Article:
CNRS URA3012: Hosts, Vectors and Infectious Agents
28 rue du Docteur Roux
75015 Paris, FRANCE
We study the transmission of malaria by the mosquito vector. Malaria, caused by protozoan parasites of the genus Plasmodium, is one of the major global infectious diseases. More than 40% of the world population is at risk. Approximately 2 million children die from malaria per year and hundreds of millions of others are sickened by the disease. In addition to the human cost, the economic impact of malaria is also enormous. It is estimated that malaria alone reduces African economic productivity by at least 10%, and thus constitutes a major drag on economic development.
Malaria parasites are transmitted by mosquito vectors in a durable and widespread disease transmission system. As the infected mosquito bites, it injects malaria parasites into the blood, thus initiating a new infection. There is no vaccine against malaria, and although drugs can be effective, the malaria parasite rapidly develops resistance. Because the mosquito is an obligatory vector of the malaria parasite, the chain of transmission can be interrupted by measures that target the mosquito vector. Existing vector control tools such as bednets and insecticide spraying are valuable as part of an integrated attack on malaria transmission by mosquitoes, but they probably cannot do the job by themselves.
Using new genomic research tools, it is now possible to directly query natural populations of mosquitoes and parasites in order to identify mechanisms of vector resistance and immunity against malaria parasites. Our research program bridges the field and laboratory by screening natural vector and parasite populations in Africa to identify genetic mechanisms that can be extracted to the laboratory for genomic, genetic and cellular studies aimed towards developing a new generation of malaria control approaches.
Village of Takaledougou in Burkina Faso, West Africa, one of the field sites where the Vernick lab carries out research on malaria transmission in collaboration with scientists at the National Center for Malaria Research and Training (Centre National de Recherche et de Formation sur le Paludisme, Ouagadougou, Burkina Faso).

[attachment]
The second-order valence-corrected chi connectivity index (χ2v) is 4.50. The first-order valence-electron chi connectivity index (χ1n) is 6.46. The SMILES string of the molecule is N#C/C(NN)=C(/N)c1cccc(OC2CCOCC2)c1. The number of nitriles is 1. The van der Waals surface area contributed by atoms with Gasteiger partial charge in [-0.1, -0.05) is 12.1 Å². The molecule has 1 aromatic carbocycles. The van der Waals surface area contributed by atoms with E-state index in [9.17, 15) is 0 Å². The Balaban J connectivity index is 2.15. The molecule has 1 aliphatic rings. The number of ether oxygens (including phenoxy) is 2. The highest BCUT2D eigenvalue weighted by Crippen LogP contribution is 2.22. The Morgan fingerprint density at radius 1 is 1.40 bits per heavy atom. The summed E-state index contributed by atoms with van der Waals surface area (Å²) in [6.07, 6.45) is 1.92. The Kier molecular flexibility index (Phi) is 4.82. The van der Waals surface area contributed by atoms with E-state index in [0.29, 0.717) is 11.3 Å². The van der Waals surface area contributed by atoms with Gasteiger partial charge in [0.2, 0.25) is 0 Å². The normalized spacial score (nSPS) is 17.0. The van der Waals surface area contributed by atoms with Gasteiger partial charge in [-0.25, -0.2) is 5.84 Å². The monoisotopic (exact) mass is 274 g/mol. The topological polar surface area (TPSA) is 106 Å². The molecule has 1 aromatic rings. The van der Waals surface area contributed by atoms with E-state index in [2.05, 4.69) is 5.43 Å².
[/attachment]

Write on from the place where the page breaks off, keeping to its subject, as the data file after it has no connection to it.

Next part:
• Riehle, M.M., Guelbeogo, W.M., Gneme, A., Eiglmeier, K., Holm, I., Bischoff, E., Garnier, T., Snyder, G.M., Li, X., Markianos, K., Sagnon, N., and Vernick, K.D. (2011). A cryptic subgroup of Anopheles gambiae is highly susceptible to human malaria parasites. Science 331, 596-598.
• Rottschaefer, S.M., Riehle, M.M., Coulibaly, B., Sacko, M., Niare, O., Morlais, I., Traore, S.F., Vernick, K.D., and Lazzaro, B.P. (2011). Exceptional diversity, maintenance of polymorphism, and recent directional selection on the APL1 malaria resistance genes of Anopheles gambiae. PLoS Biol 9, e1000600.
• Mitri, C., Jacques, J-C., Thiery, I., Bischoff, E., Xu, X., Riehle, M.M., Morlais, I., Nsango, S.E., Vernick, K.D., and Bourgouin, C. (2009). Fine pathogen discrimination within the APL1 gene family protects Anopheles gambiae against human and rodent malaria species. PLoS Path, 2009 Sep;5(9):e1000576. Epub 2009 Sep 11.
• Riehle, M.M., Markianos, K., Lambrechts, L., Xia, A., Sharakhov, I., Koella, J.C., and Vernick, K.D. (2007). A major genetic locus controlling natural Plasmodium falciparum infection is shared by East and West African Anopheles gambiae. Malar J, 6, 87-93.
• Riehle, M.M., Markianos, K., Niare, O., Xu, J., Li, J., Toure, A.M., Podiougou, B., Oduol, F., Diawara, S., Diallo, M., Coulibaly, B., Ouatara, A., Kruglyak, L., Traore, S.F., and Vernick, K.D. (2006). Natural malaria infection in Anopheles gambiae is regulated by a single genomic control region. Science 312, 577-9.